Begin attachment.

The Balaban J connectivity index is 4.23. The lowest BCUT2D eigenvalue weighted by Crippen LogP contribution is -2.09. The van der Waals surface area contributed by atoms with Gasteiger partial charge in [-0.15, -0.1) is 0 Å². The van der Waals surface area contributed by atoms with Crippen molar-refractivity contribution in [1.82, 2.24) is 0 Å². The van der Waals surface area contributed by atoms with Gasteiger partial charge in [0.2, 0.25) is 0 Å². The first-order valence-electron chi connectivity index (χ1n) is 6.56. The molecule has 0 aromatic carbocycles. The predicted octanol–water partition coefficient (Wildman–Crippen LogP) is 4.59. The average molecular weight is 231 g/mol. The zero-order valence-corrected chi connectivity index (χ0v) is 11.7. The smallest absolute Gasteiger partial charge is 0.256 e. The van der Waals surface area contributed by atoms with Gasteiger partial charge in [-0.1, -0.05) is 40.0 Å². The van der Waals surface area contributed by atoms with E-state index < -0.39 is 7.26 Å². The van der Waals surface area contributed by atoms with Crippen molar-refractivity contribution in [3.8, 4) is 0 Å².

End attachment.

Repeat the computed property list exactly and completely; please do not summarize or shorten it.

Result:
The Balaban J connectivity index is 4.23. The lowest BCUT2D eigenvalue weighted by Crippen LogP contribution is -2.09. The van der Waals surface area contributed by atoms with Gasteiger partial charge in [-0.15, -0.1) is 0 Å². The van der Waals surface area contributed by atoms with Crippen molar-refractivity contribution in [1.82, 2.24) is 0 Å². The van der Waals surface area contributed by atoms with Gasteiger partial charge in [0.2, 0.25) is 0 Å². The first-order valence-electron chi connectivity index (χ1n) is 6.56. The molecule has 0 aromatic carbocycles. The predicted octanol–water partition coefficient (Wildman–Crippen LogP) is 4.59. The average molecular weight is 231 g/mol. The zero-order valence-corrected chi connectivity index (χ0v) is 11.7. The smallest absolute Gasteiger partial charge is 0.256 e. The van der Waals surface area contributed by atoms with Gasteiger partial charge in [-0.1, -0.05) is 40.0 Å². The van der Waals surface area contributed by atoms with E-state index < -0.39 is 7.26 Å². The van der Waals surface area contributed by atoms with Crippen molar-refractivity contribution in [3.8, 4) is 0 Å².